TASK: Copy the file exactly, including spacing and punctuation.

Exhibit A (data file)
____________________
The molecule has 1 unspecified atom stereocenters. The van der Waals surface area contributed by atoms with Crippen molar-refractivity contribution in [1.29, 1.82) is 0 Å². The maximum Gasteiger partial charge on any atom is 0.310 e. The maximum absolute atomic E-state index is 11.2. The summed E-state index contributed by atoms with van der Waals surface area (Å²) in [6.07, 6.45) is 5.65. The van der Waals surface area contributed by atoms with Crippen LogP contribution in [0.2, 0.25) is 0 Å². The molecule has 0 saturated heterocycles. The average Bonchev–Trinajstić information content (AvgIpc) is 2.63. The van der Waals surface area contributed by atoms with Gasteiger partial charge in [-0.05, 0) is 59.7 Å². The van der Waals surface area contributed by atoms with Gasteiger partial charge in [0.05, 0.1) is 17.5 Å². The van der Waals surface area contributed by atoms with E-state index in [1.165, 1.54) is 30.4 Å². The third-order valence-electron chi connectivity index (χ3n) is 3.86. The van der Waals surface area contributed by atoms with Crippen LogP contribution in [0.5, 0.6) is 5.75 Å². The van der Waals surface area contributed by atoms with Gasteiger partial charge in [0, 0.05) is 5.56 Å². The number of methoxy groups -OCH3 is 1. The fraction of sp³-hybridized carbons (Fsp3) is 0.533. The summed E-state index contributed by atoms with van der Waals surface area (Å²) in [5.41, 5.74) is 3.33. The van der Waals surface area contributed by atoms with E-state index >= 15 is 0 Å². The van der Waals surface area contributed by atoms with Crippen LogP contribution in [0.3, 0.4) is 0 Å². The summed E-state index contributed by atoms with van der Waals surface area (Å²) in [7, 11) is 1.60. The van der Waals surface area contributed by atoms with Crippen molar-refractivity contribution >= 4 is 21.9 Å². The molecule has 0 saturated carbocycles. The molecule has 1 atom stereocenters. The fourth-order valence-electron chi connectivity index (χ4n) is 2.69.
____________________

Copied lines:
The molecule has 1 unspecified atom stereocenters. The van der Waals surface area contributed by atoms with Crippen molar-refractivity contribution in [1.29, 1.82) is 0 Å². The maximum Gasteiger partial charge on any atom is 0.310 e. The maximum absolute atomic E-state index is 11.2. The summed E-state index contributed by atoms with van der Waals surface area (Å²) in [6.07, 6.45) is 5.65. The van der Waals surface area contributed by atoms with Crippen LogP contribution in [0.2, 0.25) is 0 Å². The molecule has 0 saturated heterocycles. The average Bonchev–Trinajstić information content (AvgIpc) is 2.63. The van der Waals surface area contributed by atoms with Gasteiger partial charge in [-0.05, 0) is 59.7 Å². The van der Waals surface area contributed by atoms with Gasteiger partial charge in [0.05, 0.1) is 17.5 Å². The van der Waals surface area contributed by atoms with E-state index in [1.165, 1.54) is 30.4 Å². The third-order valence-electron chi connectivity index (χ3n) is 3.86. The van der Waals surface area contributed by atoms with Crippen LogP contribution in [0.5, 0.6) is 5.75 Å². The van der Waals surface area contributed by atoms with Gasteiger partial charge in [0, 0.05) is 5.56 Å². The number of methoxy groups -OCH3 is 1. The fraction of sp³-hybridized carbons (Fsp3) is 0.533. The summed E-state index contributed by atoms with van der Waals surface area (Å²) in [5.41, 5.74) is 3.33. The van der Waals surface area contributed by atoms with E-state index >= 15 is 0 Å². The van der Waals surface area contributed by atoms with Crippen LogP contribution in [0.3, 0.4) is 0 Å². The summed E-state index contributed by atoms with van der Waals surface area (Å²) in [7, 11) is 1.60. The van der Waals surface area contributed by atoms with Crippen molar-refractivity contribution >= 4 is 21.9 Å². The molecule has 0 saturated carbocycles. The molecule has 1 atom stereocenters. The fourth-order valence-electron chi connectivity index (χ4n) is 2.69.